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Meeting the Many Mixers for Home Recording

One main tool that every home recording studio needs is a sound mixer. For the home recordist, mixers come in several varieties: the analog desk, digital mixer or computer control surface with sliding faders and fader banks, and software mixers controlled by your computer mouse and keyboard.

Your choice between the types of mixers depends on the other equipment that you use in your studio and your budget. For example, if you use a stand-alone digital recorder, you need to buy a separate mixer. Digital mixers can be expensive, so you may want to get an analog mixer to use until you can afford a digital one. On the other hand, if you buy a studio-in-a-box system, you automatically get a digital mixer as part of the deal. You may still want to add a small analog mixer to bring submixes of drums or other instruments into the system, though.

Analog mixer

The analog mixer, as shown in Figure 1, enables you to route the signals within the analog domain. Analog mixers tend to have many knobs, lights, and faders — a set for each channel. If you want to change from mixing inputs (your instruments) to mixing sounds recorded on the recorder, you need to plug and unplug cords or you need to get a mixer with twice as many channels as your recorder.


Figure 1: The analog mixer has tons of knobs, lights, and faders to play with.

Digital mixer

The digital mixer, as shown in Figure 2, is a great option for home studio owners because it can perform the same functions as a conventional analog mixer in a lot less space. Routing — the process of sending your signals to various places within the mixer — becomes almost easy using one of these. You can switch between input and track channels without having to change a single cord.

Digital mixers handle all the busing and routing tasks within the digital domain. With no cords to mess with, you have a lot less possibility for noise to enter the system. And if noise does enter the system, it's easier to find and eliminate.

One of the great things about digital mixers is the ability to automate your mix. You can set-up complex fader and effects changes to run automatically. Some digital mixers even have motorized faders, which are really fun to watch!


Figure 2: The digital mixer performs the same functions but takes up less space than an analog mixer.

Software mixer

If you want the flexibility of a digital mixer and don't have an overpowering need to physically touch the faders and knobs, then a software mixer (shown in Figure 3) may work for you. The software mixer is included with any computer audio or MIDI production software. The advantage with a software mixer is that after you have the computer and audio software that you want, you have nothing else to buy.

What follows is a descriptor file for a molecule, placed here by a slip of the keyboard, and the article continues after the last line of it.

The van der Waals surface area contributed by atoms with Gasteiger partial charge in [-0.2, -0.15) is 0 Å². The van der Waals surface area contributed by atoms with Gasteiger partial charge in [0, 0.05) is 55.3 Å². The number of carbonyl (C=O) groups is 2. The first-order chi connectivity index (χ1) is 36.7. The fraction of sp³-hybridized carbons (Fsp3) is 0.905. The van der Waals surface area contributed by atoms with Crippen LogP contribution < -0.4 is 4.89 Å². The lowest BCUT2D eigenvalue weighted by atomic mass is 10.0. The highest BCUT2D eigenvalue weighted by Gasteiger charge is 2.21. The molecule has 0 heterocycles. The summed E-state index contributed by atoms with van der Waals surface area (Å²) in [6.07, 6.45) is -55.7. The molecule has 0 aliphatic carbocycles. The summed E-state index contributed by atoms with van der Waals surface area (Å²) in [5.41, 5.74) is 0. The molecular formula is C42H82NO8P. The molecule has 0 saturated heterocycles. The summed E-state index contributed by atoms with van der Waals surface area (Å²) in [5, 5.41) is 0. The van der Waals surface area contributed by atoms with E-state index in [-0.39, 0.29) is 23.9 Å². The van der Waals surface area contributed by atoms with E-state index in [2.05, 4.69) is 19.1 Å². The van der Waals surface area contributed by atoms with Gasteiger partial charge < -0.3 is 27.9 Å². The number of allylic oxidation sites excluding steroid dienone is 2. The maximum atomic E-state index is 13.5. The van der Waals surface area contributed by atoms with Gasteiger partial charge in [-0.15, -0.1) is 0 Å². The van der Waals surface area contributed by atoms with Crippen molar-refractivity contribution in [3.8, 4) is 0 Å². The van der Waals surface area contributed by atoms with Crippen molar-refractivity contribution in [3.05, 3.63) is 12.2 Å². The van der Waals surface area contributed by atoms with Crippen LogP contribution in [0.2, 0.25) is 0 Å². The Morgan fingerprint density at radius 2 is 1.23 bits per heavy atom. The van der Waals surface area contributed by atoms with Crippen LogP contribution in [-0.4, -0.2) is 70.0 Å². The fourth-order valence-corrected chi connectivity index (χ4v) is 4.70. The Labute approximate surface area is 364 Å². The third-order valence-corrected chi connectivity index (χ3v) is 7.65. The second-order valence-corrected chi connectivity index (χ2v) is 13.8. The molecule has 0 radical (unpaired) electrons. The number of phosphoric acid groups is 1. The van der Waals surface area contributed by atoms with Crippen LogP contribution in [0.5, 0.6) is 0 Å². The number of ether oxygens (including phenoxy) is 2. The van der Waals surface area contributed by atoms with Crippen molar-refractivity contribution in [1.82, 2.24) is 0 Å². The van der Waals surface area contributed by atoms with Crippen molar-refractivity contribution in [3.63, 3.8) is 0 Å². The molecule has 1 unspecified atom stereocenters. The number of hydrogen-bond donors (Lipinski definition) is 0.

Software mixers work much the same way as a digital mixer. Because they are digital, you have an almost infinite variety of routing choices that you can make without having to patch and re-patch cables. Still, some people may not be too keen on having to use a keyboard and a mouse to get mixing work done rather than working with the more traditional knobs or slide faders.

For those of you who want the best of both worlds — high-tech computer software and tactile stimulation — you can find control surfaces that allow you to control the software's mixer using real faders and knobs, as you can read in the next section.


Figure 3: Use your mouse and computer keyboard to control a software mixer.

The computer control surface

If you end up with a computer-based system with a software mixer, you'll have some knobs, buttons, and faders to play around with on the computer control surface, as shown in Figure 4. Aside from being able to fiddle with some knobs, you'll find that a computer control surface is a handy tool if you decide to use a computer-based Digital Audio Workstation (DAW) and want (or need) to control the virtual mixer with some hardware.


Figure 4: A computer control surface acts like a digital mixer for a computer-based system.

These controllers send MIDI messages — messages coded using the Musical Instrument Digital Interface communications protocol — to the computer that tells it which parameters to change. These controllers can easily be programmed to work like a separate digital mixer.

Not all software works with a computer control surface, so make sure that you check with the software or computer control surface manufacturer before you buy it.

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